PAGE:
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This is present in duality as Valjean pretends to be a grandfather to Cosette and Gillenormand is a grandfather to Marius. Both grandfathers have to learn to let go.
Crime vs. Punishment
Valjean’s punishment certainly does not fit his crime, but neither did Fantine deserve the treatment she received in his factory. The 1830's in Paris are an age where the slightest error brings the same punishment as a serious malfeasance.
Truth vs. Survival
Valjean and Thenardier both use lies as a way to survive. Thenardier, however, uses the lie for evil.
Love and Forgiveness
A great deal of forgiveness takes place in the course of the multiple sub-plots. Valjean must forgive Javert for hounding him unjustly, Marius for taking Cosette away from him, Thenardier for trying to rob him, and himself for his own imperfections. Gillenormand and Marius must compromise and forgive each other for their mutual obstinacy; Eponine must forgive Marius for being unable to love her; and Javert (who is not successful) must forgive himself for putting kindness and decency ahead of the law.
Law vs. Humanity
The Biship Myriel is the first to exercise humanity among those who may not deserve it, both to his parishoners and then to Valjean. Valjean continues the thread when he rescues Fantine from Javert’s condemnation and instant sentencing. Later he has to choose whether to submit to the law or to carry out the wishes of the dying Fantine. Ultimately, he manages to do both. The old gardener Fauchelevant defies and manipulates the law by engineering Valjean’s and Cosette’s entrance into the convent. The nuns themselves turn a blind eye to the law and to their own disobedience to it when they wish to bury a departed sister within the walls of the convent. Enjolras, during the insurrection, defends and enacts the law when one of the insurgents fails to observe principles of humanity and shoots an innocent civilian. Finally, Javert himself commits suicide when faced with the idea that in certain situations humanity should take precedence over the law.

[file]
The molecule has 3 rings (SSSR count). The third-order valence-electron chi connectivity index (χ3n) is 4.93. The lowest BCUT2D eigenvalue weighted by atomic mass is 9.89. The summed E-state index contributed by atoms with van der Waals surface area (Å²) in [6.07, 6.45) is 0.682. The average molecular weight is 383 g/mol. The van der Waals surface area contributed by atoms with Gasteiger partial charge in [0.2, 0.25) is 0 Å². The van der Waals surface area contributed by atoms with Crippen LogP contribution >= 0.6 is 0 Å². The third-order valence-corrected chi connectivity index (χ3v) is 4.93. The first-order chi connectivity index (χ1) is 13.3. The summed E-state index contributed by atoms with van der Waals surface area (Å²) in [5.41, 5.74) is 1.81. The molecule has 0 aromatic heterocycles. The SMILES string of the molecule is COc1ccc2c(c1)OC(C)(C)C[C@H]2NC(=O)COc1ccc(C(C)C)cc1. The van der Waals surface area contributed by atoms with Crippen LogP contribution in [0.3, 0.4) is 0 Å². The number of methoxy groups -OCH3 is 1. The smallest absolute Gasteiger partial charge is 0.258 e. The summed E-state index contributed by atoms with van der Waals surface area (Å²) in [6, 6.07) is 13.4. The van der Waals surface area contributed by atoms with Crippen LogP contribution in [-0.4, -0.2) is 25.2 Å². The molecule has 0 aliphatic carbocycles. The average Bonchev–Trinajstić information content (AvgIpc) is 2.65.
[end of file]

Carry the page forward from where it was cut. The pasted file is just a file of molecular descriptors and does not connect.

The Meaning of Debt
Many characters have debts to other characters in this story. The plot is partially driven by the means they choose to repay those debts. Valjean owes Bishop Myriel for his freedom and chance for a new life. In an indirect way, he also owes Cosette the protection he gives her, for it was in his own factory that her mother was abused and driven to desperate circumstances. Marius believes he owes a debt to Thenardier, but that debt is a result of Marius’ father misinterpreting Thenardier’s intentions. Marius actually does owe Valjean for his very life. Javert also owes Valjean for his life and pays it by releasing Valjean and then taking his own life. Gillenormand owes Valjean for rescuing and returning Marius. Both Marius and Valjean have debts to Eponine who delivers letters, messages, and traces addresses whenever needed. The gardener Fauchelevant feels that he owes his life to Valjean, whom he knew as Father Madeleine. Practically the only significant characters in the book who owe nothing to anyone are Father Myriel, Father Mabeuf and Gavroche.
Childhood Innocence and Courage
Little Gavroche, Eponine and their two little brothers (whom Gavroche protects but does not know) all portray the innocence and courage that children are capable of when plunged into a crisis situation.
Valjean is a savior image throughout the story. Thenardier is falsely believed to be a savior by Marius and his father Pontmercy. Gavroche tries to act the role of a savior on several occasions, the final one costing him his life. Javert is an unwilling savior when he releases Valjean and drowns himself in the river.